“Ops are pushed 1 hour, remain on station.” My PRC-152 spit this information out matter-of-factly as wind and freezing rain pelted me and my crew of Tactical Air Control Party (TACP) members on the top of a mountain. These TACP’s were going through a Combat Survival and Evasion course and I was their instructor. They were quickly slipping into stage 1 hypothermia on this freezing day in late February. We were delayed one hour on this mountain and I was sure that if I didn’t get a fire going immediately I would be dealing with some cold injuries. It had been a miserable trip thus far; I’d cut down more trees than I ever had in a trip in the last two days to build fires to dry out my crew’s clothing. If I hadn’t had the skills to sharpen my cutting tools it would have been even worse, as my axe and knives were so dull at the end of each day that they couldn’t cut vegetables smoothly due to the amount of use they got.

There are multiple ways to sharpen your cutting tools. Each have their own merits. Of any job in the military I’d argue that Survival, Evasion, Resistance, and Escape instructors likely use their cutting tools in the most extreme manner on a day-to-day basis. Going through training we are constantly assessed on our ability to sharpen our tools to ensure that they have a razors edge at all times. The method we use to sharpen our cutting tools in the field is not the best, nor is it the worst. It has it’s good points and it’s bad. The primary sharpening tool used is the Lansky Puck or variations thereof. The sharpening puck is a simple puck shaped stone with a coarse and a fine side. You start with the coarse side and then move to the fine side to finish the blade off.

SERE Survival | Basics of sharpening your cutting tools in the field
Tools of the trade: As a SERE Specialist Candidate we sharpened our Air Force survival knives using a file with no handle. It made sharpening our tools an interesting task to say the least.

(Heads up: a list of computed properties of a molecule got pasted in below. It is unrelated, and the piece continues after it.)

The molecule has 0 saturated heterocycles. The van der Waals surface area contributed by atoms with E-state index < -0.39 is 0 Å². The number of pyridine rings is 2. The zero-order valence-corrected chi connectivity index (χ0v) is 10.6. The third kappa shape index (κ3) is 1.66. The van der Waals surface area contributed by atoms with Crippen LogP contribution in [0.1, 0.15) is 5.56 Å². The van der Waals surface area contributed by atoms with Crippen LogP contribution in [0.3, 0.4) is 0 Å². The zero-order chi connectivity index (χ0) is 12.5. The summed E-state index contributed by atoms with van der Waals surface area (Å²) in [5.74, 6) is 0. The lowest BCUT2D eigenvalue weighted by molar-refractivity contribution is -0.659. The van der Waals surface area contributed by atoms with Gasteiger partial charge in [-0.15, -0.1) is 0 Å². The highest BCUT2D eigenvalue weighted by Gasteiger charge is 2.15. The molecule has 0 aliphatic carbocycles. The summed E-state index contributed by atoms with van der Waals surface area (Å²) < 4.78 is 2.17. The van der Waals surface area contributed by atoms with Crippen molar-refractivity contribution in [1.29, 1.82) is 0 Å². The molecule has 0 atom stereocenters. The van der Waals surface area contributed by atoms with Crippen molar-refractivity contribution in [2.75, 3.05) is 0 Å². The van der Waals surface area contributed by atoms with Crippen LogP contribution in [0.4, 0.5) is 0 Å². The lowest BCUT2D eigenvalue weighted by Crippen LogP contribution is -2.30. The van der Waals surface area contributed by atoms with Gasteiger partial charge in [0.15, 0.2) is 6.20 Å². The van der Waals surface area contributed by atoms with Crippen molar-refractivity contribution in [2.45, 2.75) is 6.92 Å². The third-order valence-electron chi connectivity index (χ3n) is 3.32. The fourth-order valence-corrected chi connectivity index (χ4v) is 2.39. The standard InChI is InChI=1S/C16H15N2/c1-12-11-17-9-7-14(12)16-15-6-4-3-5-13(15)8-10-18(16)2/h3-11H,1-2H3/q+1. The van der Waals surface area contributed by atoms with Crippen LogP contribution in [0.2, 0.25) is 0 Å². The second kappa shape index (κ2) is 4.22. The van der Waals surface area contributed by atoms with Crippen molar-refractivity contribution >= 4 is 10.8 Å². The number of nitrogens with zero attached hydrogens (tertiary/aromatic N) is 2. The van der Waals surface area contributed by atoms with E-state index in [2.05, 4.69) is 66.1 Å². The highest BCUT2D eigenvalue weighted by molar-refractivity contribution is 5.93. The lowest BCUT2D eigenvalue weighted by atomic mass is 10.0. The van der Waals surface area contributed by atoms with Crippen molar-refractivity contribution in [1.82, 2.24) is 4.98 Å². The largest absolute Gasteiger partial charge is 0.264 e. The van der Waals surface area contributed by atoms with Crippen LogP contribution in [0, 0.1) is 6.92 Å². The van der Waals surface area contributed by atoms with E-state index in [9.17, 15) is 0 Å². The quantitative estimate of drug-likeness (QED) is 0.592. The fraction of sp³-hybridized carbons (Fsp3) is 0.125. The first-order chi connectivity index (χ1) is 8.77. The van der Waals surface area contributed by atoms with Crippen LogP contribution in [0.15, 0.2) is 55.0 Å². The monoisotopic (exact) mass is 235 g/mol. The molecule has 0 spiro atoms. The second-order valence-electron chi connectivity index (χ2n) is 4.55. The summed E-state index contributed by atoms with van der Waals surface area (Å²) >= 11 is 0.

The sharpening puck was chosen because of its versatility. It can be used to sharpen both knives and axes equally well. There are other tools that many SERE Specialist use in my career field to specifically sharpen knives (diamond sharpening stones) however they lack the versatility of the sharpening puck. When using the puck to sharpen a knife you start with it in your hand using the “barstool technique” whereby your fingers are all below the edge of the puck to ensure that you do not slice your finger tips off while sharpening your knife. Whet stones / sharpening stones work as they are extremely porous and will collect metal as you grind the blade against them. As these pores become clogged the effectiveness of the whetstone is reduced. To counteract this you can use a sharpening stone oil to lift the metal to the surface. In the survival world we rarely do this and instead rely on water and scrubbing to remove the metal from the pores. The rule of thumb is that if you use oil – stick with it, if you use water – stick with it. No switching back and forth.

To sharpen your knife you need to understand the bevel of the blade. A bevel is a sloping surface. Imagine if you will a triangle. At the tip of the triangle two slopes intersect at an angle relative to each other. Think of that triangle as the two sides of your blade meeting. To sharpen effectively we are aiming to have those intersect evenly (there are cases where you don’t. Again, sticking with the basics for now). There are a couple typical blade angles that we see. Axes typically are around the 30-40 degree mark depending on the type of wood being chopped. Working knives range anywhere from the 20-30 degree range. In the case of the handy US knife used in the SERE school we typically use 22.5 dergrees to make our life simple when teaching basic sharpening techniques.